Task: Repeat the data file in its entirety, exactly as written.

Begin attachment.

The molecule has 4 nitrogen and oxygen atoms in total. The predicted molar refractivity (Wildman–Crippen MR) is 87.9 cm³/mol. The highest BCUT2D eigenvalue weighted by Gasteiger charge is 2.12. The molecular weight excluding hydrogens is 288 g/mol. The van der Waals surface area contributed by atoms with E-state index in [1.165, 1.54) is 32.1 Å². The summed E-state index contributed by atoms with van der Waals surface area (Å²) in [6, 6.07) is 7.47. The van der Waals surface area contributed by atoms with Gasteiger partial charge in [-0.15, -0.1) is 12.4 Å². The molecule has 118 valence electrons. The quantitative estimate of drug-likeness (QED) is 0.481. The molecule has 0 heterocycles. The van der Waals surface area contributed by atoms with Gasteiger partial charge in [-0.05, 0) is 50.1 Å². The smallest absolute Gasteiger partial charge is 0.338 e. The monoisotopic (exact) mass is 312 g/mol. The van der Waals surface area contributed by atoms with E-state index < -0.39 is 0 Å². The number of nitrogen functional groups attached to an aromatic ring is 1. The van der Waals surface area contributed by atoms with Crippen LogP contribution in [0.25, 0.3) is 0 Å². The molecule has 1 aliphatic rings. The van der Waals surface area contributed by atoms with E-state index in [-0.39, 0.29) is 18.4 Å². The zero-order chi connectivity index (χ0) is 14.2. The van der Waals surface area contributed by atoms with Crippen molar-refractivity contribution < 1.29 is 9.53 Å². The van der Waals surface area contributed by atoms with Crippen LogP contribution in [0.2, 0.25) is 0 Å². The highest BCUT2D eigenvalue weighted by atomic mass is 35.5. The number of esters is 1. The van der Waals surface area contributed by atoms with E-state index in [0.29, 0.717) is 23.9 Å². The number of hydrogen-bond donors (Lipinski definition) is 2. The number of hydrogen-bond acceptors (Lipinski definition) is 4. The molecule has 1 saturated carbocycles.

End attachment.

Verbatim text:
The molecule has 4 nitrogen and oxygen atoms in total. The predicted molar refractivity (Wildman–Crippen MR) is 87.9 cm³/mol. The highest BCUT2D eigenvalue weighted by Gasteiger charge is 2.12. The molecular weight excluding hydrogens is 288 g/mol. The van der Waals surface area contributed by atoms with E-state index in [1.165, 1.54) is 32.1 Å². The summed E-state index contributed by atoms with van der Waals surface area (Å²) in [6, 6.07) is 7.47. The van der Waals surface area contributed by atoms with Gasteiger partial charge in [-0.15, -0.1) is 12.4 Å². The molecule has 118 valence electrons. The quantitative estimate of drug-likeness (QED) is 0.481. The molecule has 0 heterocycles. The van der Waals surface area contributed by atoms with Gasteiger partial charge in [-0.05, 0) is 50.1 Å². The smallest absolute Gasteiger partial charge is 0.338 e. The monoisotopic (exact) mass is 312 g/mol. The van der Waals surface area contributed by atoms with E-state index < -0.39 is 0 Å². The number of nitrogen functional groups attached to an aromatic ring is 1. The van der Waals surface area contributed by atoms with Crippen LogP contribution in [0.25, 0.3) is 0 Å². The molecule has 1 aliphatic rings. The van der Waals surface area contributed by atoms with E-state index in [-0.39, 0.29) is 18.4 Å². The zero-order chi connectivity index (χ0) is 14.2. The van der Waals surface area contributed by atoms with Crippen molar-refractivity contribution < 1.29 is 9.53 Å². The van der Waals surface area contributed by atoms with Crippen LogP contribution in [0.2, 0.25) is 0 Å². The highest BCUT2D eigenvalue weighted by atomic mass is 35.5. The number of esters is 1. The van der Waals surface area contributed by atoms with E-state index in [0.29, 0.717) is 23.9 Å². The number of hydrogen-bond donors (Lipinski definition) is 2. The number of hydrogen-bond acceptors (Lipinski definition) is 4. The molecule has 1 saturated carbocycles.